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Military Needs Flexibility to Fight Terror, Rumsfeld Says

By Sgt. Sara Wood, USA
American Forces Press Service

WASHINGTON, Feb. 16, 2006 – In the face of the dispersed, ever-changing threat posed by terrorists, the only way to protect the American people is to give the military a wide range of options and capabilities, top defense officials told a House of Representatives committee here today.

In the war on terror, the U.S. is facing an enemy unlike any it has seen before -- one that is spread out, uses nontraditional means and employs terror, lies and atrocity to achieve its goals, Defense Secretary Donald H. Rumsfeld said at a hearing of the defense subcommittee of the House Appropriations Committee.

"In a few short years, they've become experts at manipulating the media globally to inspire and to intimidate," Rumsfeld said. "Their priority is to force us to abandon Iraq before that country is ready to defend itself so they can turn it into a base of operations, as was the case in Afghanistan before (Sept. 11, 2001)."

To defeat this enemy, the military is shifting emphasis from practices of the past, and the Quadrennial Defense Review and fiscal 2007 budget request reflect that shift, Rumsfeld said.

The military is more than doubling the budget since 2001 for special operations forces and adding a new Marine Corps component, which will make the special operations forces the largest they've been in decades, he said. Also, the military is elevating the role of intelligence, increasing its capacity to find terrorists, he said.

"In the future, we're going to have to be much better able to ascertain where the enemy's going next, rather than where the enemy has been," Rumsfeld said. "It was a relatively easy thing to go out and look for the Soviet air force, navy or army. They stayed basically where they were, and you could get to understand it. In this case, these people don't have countries to defend. They don't have bureaucracies, and it's a much more difficult task."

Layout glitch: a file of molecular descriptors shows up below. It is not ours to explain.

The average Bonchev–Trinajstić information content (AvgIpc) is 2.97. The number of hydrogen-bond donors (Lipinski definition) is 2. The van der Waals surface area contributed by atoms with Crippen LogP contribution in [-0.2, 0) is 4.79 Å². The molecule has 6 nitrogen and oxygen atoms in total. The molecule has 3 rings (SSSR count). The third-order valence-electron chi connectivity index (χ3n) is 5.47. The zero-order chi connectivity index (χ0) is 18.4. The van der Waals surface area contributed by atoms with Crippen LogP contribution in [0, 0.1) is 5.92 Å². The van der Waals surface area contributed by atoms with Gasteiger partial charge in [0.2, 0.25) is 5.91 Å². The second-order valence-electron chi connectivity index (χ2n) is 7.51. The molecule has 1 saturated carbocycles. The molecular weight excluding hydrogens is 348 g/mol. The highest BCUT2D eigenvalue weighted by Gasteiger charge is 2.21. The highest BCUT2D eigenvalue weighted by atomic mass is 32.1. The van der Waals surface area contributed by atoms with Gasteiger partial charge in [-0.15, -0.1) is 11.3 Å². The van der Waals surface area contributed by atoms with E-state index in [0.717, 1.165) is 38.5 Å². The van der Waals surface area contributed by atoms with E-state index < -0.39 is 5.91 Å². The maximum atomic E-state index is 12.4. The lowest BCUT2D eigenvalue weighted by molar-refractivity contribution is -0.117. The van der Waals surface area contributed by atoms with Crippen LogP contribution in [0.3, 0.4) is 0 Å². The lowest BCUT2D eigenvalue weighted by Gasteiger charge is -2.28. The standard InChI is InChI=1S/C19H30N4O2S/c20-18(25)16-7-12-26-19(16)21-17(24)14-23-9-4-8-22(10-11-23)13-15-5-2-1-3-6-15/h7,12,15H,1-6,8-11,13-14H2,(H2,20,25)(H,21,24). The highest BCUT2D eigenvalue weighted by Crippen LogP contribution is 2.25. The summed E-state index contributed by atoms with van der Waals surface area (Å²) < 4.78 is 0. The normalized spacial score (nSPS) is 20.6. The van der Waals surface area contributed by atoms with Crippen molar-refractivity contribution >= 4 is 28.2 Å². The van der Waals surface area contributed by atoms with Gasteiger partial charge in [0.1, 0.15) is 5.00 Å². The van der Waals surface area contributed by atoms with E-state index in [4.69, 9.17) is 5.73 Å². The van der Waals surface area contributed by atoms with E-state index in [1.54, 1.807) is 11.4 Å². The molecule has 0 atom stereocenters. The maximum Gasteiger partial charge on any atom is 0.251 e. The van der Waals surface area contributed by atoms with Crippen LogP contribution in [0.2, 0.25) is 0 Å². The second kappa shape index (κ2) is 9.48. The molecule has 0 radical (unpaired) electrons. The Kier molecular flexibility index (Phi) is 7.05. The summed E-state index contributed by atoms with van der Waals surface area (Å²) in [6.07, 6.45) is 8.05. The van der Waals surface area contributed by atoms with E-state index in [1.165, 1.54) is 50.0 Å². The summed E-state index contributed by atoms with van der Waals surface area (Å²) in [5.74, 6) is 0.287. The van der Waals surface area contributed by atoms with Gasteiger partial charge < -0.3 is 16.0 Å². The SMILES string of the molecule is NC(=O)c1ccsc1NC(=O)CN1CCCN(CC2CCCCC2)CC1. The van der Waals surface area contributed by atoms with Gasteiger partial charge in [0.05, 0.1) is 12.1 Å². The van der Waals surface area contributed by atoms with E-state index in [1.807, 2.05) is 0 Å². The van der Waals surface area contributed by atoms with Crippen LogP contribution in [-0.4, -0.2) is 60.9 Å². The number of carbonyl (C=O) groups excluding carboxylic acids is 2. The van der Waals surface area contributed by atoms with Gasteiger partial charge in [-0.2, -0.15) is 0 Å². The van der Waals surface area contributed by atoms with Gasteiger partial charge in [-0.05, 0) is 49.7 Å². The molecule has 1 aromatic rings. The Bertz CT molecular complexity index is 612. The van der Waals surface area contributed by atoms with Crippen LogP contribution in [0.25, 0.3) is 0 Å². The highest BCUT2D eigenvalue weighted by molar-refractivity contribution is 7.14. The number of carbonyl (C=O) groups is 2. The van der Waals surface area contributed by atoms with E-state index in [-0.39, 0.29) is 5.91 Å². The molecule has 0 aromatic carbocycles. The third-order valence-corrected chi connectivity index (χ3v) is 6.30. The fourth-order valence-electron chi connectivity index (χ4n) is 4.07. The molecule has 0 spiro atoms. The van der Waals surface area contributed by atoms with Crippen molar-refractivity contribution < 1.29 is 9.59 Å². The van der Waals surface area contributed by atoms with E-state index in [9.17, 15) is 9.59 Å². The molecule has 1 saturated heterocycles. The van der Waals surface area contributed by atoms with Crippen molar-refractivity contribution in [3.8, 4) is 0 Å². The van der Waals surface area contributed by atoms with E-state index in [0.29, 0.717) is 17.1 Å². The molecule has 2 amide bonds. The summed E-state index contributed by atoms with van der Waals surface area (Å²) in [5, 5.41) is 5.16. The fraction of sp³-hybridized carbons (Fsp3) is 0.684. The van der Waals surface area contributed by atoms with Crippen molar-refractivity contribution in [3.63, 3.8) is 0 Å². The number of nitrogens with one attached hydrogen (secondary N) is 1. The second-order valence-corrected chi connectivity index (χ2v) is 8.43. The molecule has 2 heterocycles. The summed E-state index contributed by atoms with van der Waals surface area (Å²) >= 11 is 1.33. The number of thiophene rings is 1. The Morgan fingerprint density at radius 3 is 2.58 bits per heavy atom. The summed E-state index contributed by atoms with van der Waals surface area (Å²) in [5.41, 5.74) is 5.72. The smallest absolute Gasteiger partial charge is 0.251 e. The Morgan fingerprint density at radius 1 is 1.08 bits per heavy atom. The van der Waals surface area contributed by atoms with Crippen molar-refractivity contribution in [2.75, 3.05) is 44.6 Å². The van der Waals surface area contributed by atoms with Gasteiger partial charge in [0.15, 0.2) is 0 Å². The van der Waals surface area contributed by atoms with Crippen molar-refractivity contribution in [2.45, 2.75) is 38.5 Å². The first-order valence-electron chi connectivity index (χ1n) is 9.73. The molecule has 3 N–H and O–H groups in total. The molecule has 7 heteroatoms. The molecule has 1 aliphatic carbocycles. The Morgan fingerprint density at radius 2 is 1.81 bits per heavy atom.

Rumsfeld said the president's request for 2006 supplemental appropriations would be submitted today and will include $65.3 billion to cover the incremental cost of fighting the global war on terror. Included in the supplemental request will be money to train and equip Afghan and Iraqi security forces, counter the threat of improvised explosive devices, continue the transformation of the Army, and repair or replace damaged and lost equipment, he said.

The resources provided by Congress are essential to the success of the armed forces, and the level of cooperation between civilian and military leadership has ensured that this year's budget is accurate and will be effective, said Marine Gen. Peter Pace, chairman of the Joint Chiefs of Staff.

"I can sit here and tell you categorically that your armed forces are fully capable of executing every part of your National Military Strategy, and that this budget supports prosecuting the war on terror, accelerating transformation, enhancing joint war-fighting, and improving the quality of life of our troops and their families," Pace said.

The war on terror will be a long war, and key to success is sustaining the all-volunteer military and recognizing the value of the men and women's service, Pace said. A key element in sustaining this force is maintaining the superb military health care system, he said. The cost of health care has risen dramatically in the past few years, he said, and so changes to the Tricare system included in the QDR are essential to ensure servicemembers continue to receive the highest quality care.

Amid the talk of numbers and metrics that always accompanies the budget request, Rumsfeld said, it is important not to lose sight of what that budget is supporting - the men and women serving in today's military.

"They are all volunteers," he said. "They could be doing something much easier, safer and better compensated, but they step forward each year to raise their hand and say, 'Send me.' They do so fully aware of the risks, and justifiably proud of the history that they are making."

The United States is facing a long conflict, and there will be struggles ahead, but with the tools given it by Congress, the military can and will persevere and prevail, Rumsfeld said.

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Biographies:
Donald H. Rumsfeld
Gen. Peter Pace, USMC


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